'AttributeValueList' => array(
                array('S' => 'Amazon DynamoDB#DynamoDB Thread 2')
            )
        ),
        // optional range key condition
        'ReplyDateTime' => array(
            'ComparisonOperator' => 'GE',
            'AttributeValueList' => array(
                array('S' => $sevenDaysAgo)
            )
        )
    ),
    // optional parameters
    'ProjectionExpression' => 'Subject, ReplyDateTime, PostedBy',
    'ConsistentRead' => true
));

print_r($response['Items']);

You can also optionally limit the page size, the number of items per page, by adding the Limit parameter. Each time you execute the query function, you get one page of results with the specified number of items. To fetch the next page you execute the query function again by providing primary key value of the last item in the previous page so the method can return the next set of items. You provide this information in the request by setting the ExclusiveStartKey property. Initially this property can be null. For retrieving subsequent pages you must update this property value to the primary key of the last item in the preceding page.

The following PHP example queries the Reply table for entries that are more than 14 days old. In the request it specifies the Limit and ExclusiveStartKey optional parameters.

<?php

use Aws\DynamoDb\DynamoDbClient;

$client = DynamoDbClient::factory(array(
    'profile' => 'default',
    'region' => 'us-east-1'  // replace with your desired region
));

$tableName = 'ExampleTable';

echo "# Creating table $tableName..." . PHP_EOL;

$response = $client->createTable(array(
    'TableName' => $tableName,
    'AttributeDefinitions' => array(
        array(
            'AttributeName' => 'Id',
            'AttributeType' => 'N'
        )
    ),
    'KeySchema' => array(
        array(
            'AttributeName' => 'Id',
            'KeyType' => 'HASH'
        )
    ),
    'ProvisionedThroughput' => array(
        'ReadCapacityUnits'    => 5,
        'WriteCapacityUnits' => 6
    )
));

print_r($response->getPath('TableDescription'));

$client->waitUntilTableExists(array('TableName' => $tableName));
echo "table $tableName has been created." . PHP_EOL;

####################################################################
# Updating the table

echo "# Updating the provisioned throughput of table $tableName." . PHP_EOL;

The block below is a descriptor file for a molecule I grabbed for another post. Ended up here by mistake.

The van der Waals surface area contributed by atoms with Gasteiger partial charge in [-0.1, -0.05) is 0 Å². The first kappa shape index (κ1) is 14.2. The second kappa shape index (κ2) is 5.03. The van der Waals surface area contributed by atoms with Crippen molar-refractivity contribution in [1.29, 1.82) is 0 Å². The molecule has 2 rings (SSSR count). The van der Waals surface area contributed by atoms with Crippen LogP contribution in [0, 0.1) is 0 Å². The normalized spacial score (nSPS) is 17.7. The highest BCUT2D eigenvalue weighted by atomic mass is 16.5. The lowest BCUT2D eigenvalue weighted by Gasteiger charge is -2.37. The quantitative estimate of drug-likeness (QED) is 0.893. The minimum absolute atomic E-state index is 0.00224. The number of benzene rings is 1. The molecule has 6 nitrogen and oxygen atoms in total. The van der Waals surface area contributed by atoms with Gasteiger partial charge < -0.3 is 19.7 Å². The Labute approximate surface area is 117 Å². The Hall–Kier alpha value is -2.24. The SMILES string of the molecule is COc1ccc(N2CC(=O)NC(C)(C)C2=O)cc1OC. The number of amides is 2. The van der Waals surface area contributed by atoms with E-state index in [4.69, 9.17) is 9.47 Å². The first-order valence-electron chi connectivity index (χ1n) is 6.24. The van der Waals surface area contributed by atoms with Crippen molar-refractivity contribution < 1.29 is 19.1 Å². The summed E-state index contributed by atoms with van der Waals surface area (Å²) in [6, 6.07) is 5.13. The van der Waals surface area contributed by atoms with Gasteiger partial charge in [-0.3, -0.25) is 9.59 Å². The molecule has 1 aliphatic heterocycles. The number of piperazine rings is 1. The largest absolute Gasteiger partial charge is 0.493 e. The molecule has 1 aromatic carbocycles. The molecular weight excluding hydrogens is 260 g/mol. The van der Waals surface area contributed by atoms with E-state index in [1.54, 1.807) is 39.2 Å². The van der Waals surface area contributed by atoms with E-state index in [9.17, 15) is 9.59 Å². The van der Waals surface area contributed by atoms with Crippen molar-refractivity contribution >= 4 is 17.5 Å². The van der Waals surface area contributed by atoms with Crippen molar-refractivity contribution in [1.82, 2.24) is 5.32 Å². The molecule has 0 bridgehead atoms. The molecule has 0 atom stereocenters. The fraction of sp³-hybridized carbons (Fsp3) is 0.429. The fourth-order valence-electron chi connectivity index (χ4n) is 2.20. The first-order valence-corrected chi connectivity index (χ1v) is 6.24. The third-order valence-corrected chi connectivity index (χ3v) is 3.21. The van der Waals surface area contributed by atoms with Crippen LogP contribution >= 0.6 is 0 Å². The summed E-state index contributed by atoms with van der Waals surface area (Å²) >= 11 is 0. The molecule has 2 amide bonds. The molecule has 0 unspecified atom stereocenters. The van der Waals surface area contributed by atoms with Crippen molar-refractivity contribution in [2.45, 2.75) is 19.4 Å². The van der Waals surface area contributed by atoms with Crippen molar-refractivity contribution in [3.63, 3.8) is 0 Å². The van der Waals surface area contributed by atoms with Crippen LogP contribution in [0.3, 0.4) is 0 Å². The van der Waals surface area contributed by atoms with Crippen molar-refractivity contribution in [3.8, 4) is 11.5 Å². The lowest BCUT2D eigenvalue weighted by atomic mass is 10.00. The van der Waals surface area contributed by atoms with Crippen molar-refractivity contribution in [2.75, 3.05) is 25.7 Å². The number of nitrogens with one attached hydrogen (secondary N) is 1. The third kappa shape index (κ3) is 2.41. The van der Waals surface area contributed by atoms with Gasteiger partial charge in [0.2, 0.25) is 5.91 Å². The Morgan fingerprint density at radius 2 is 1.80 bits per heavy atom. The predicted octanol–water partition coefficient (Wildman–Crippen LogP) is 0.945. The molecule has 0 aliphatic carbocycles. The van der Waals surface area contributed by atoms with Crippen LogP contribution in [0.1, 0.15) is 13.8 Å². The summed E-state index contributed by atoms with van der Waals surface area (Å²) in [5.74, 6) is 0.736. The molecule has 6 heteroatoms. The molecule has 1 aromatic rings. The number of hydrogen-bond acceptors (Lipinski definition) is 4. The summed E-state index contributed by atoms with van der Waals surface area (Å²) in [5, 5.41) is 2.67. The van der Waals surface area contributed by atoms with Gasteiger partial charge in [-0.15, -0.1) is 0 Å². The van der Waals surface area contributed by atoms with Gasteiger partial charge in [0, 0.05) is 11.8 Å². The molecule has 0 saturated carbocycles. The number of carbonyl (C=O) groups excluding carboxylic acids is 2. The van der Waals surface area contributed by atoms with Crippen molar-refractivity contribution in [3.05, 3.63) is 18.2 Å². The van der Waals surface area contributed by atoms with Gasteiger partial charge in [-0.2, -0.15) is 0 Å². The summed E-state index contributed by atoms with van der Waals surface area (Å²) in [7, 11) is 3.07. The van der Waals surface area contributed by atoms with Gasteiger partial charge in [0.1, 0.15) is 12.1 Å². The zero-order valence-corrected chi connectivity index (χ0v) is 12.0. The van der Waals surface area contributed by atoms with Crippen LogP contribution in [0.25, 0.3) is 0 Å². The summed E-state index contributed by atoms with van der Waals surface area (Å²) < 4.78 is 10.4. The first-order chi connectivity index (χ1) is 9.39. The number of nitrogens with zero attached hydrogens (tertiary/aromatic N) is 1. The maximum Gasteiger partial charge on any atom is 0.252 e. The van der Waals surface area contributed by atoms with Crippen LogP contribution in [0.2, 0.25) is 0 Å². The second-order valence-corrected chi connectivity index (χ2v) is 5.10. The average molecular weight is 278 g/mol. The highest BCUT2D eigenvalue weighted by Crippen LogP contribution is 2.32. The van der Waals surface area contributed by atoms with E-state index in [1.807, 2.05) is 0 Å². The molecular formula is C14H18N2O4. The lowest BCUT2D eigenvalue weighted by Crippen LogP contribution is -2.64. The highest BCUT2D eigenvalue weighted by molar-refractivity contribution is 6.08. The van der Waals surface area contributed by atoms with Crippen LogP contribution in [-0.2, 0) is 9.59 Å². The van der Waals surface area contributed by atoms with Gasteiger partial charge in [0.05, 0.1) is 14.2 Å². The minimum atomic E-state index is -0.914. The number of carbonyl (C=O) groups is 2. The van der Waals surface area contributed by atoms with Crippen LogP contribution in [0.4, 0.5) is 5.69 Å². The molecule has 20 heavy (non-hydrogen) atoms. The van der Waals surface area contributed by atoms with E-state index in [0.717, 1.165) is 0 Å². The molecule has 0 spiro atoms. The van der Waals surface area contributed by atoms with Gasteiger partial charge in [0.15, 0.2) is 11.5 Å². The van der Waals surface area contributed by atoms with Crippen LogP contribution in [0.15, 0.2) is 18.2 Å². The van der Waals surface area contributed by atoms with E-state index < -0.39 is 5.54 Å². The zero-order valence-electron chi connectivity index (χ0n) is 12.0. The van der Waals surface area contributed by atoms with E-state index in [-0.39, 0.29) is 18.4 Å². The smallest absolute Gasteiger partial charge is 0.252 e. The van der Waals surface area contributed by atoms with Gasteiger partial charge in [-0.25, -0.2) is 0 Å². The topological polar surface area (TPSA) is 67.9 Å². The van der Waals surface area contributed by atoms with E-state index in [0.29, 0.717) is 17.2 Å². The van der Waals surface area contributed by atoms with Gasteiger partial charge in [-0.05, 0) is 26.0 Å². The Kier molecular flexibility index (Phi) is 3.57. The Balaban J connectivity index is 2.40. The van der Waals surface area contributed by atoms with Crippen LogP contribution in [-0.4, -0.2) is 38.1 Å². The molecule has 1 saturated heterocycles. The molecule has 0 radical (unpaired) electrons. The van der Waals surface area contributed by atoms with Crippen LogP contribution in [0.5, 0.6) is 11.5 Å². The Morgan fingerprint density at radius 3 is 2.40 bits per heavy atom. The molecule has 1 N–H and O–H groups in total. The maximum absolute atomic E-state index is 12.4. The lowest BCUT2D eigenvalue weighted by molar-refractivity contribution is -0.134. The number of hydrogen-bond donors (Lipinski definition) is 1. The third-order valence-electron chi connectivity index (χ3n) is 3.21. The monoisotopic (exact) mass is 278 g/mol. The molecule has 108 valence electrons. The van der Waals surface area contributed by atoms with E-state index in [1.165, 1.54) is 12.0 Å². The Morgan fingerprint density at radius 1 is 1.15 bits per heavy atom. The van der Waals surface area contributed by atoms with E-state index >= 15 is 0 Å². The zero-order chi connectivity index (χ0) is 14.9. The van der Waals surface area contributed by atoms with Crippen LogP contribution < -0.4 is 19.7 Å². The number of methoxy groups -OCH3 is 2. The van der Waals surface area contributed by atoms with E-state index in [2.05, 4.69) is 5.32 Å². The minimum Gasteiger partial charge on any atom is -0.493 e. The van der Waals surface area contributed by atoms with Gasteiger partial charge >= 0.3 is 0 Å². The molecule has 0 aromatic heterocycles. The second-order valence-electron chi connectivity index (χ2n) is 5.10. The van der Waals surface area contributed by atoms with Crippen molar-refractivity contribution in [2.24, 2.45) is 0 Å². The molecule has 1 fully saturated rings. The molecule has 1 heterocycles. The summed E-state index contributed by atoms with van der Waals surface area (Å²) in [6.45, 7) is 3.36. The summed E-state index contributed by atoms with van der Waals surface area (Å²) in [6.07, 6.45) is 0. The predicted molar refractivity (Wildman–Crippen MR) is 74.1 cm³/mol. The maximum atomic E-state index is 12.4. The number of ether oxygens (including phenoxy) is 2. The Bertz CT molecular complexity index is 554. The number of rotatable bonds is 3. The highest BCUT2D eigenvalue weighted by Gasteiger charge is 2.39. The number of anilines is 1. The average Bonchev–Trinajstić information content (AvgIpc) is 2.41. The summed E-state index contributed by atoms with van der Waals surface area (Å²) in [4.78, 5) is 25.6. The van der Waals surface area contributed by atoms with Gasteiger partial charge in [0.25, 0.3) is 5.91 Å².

$response = $client->updateTable(array(
    'TableName' => $tableName,
    'ProvisionedThroughput'    => array(
        'ReadCapacityUnits'    => 6,
        'WriteCapacityUnits' => 7
    )
));

// Wait until update completes
$client->waitUntilTableExists(array('TableName' => $tableName));

echo "New provisioned throughput settings:" . PHP_EOL;


echo "Read capacity units: " . $response['TableDescription']['ProvisionedThroughput']['ReadCapacityUnits'] . PHP_EOL;
echo "Write capacity units: " . $response['TableDescription']['ProvisionedThroughput']['WriteCapacityUnits'] . PHP_EOL;

####################################################################
# Deleting the table

echo "# Deleting table $tableName..." . PHP_EOL;

$response = $client->deleteTable(array(
    'TableName' => $tableName
));

$client->waitUntilTableNotExists(array('TableName' => $tableName));
echo "The table has been deleted." . PHP_EOL;

####################################################################
# Collect all table names in the account

echo "# Listing all the tables in the account..." . PHP_EOL;

$tables = array();

// Walk through table names, two at a time

do {
    $response = $client->listTables(array(
        'Limit' => 2,    
        'ExclusiveStartTableName' => isset($response) ? $response['LastEvaluatedTableName'] : null
    )); 

    foreach ($response['TableNames'] as $key => $value) {
        echo "$value" . PHP_EOL;
    }

    $tables = array_merge($tables, $response['TableNames']);

}
while ($response['LastEvaluatedTableName']);

// Print total number of tables

echo "Total number of tables: ";
print_r(count($tables));
echo PHP_EOL;

?>